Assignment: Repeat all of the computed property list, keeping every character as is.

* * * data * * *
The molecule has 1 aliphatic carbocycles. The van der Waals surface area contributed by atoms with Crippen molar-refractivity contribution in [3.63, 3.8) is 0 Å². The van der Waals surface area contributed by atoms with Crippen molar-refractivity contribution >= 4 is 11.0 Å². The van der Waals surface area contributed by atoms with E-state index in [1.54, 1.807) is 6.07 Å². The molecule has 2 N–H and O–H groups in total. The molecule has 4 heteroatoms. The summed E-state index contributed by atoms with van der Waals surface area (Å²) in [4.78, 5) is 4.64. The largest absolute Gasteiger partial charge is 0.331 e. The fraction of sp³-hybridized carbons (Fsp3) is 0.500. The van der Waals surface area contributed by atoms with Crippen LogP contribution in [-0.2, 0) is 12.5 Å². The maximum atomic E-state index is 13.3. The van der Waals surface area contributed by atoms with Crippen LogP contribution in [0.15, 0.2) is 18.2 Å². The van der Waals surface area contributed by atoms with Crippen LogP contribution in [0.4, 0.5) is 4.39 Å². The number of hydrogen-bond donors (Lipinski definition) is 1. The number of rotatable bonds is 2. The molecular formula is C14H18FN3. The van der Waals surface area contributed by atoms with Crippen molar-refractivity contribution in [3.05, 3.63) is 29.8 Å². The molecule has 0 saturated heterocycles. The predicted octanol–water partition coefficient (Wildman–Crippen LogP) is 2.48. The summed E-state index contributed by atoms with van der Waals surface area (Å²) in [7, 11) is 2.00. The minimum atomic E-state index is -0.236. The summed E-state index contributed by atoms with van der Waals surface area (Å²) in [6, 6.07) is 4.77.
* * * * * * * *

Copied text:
The molecule has 1 aliphatic carbocycles. The van der Waals surface area contributed by atoms with Crippen molar-refractivity contribution in [3.63, 3.8) is 0 Å². The van der Waals surface area contributed by atoms with Crippen molar-refractivity contribution >= 4 is 11.0 Å². The van der Waals surface area contributed by atoms with E-state index in [1.54, 1.807) is 6.07 Å². The molecule has 2 N–H and O–H groups in total. The molecule has 4 heteroatoms. The summed E-state index contributed by atoms with van der Waals surface area (Å²) in [4.78, 5) is 4.64. The largest absolute Gasteiger partial charge is 0.331 e. The fraction of sp³-hybridized carbons (Fsp3) is 0.500. The van der Waals surface area contributed by atoms with Crippen LogP contribution in [-0.2, 0) is 12.5 Å². The maximum atomic E-state index is 13.3. The van der Waals surface area contributed by atoms with Crippen LogP contribution in [0.15, 0.2) is 18.2 Å². The van der Waals surface area contributed by atoms with Crippen LogP contribution in [0.4, 0.5) is 4.39 Å². The number of hydrogen-bond donors (Lipinski definition) is 1. The number of rotatable bonds is 2. The molecular formula is C14H18FN3. The van der Waals surface area contributed by atoms with Crippen molar-refractivity contribution in [3.05, 3.63) is 29.8 Å². The molecule has 0 saturated heterocycles. The predicted octanol–water partition coefficient (Wildman–Crippen LogP) is 2.48. The summed E-state index contributed by atoms with van der Waals surface area (Å²) in [7, 11) is 2.00. The minimum atomic E-state index is -0.236. The summed E-state index contributed by atoms with van der Waals surface area (Å²) in [6, 6.07) is 4.77.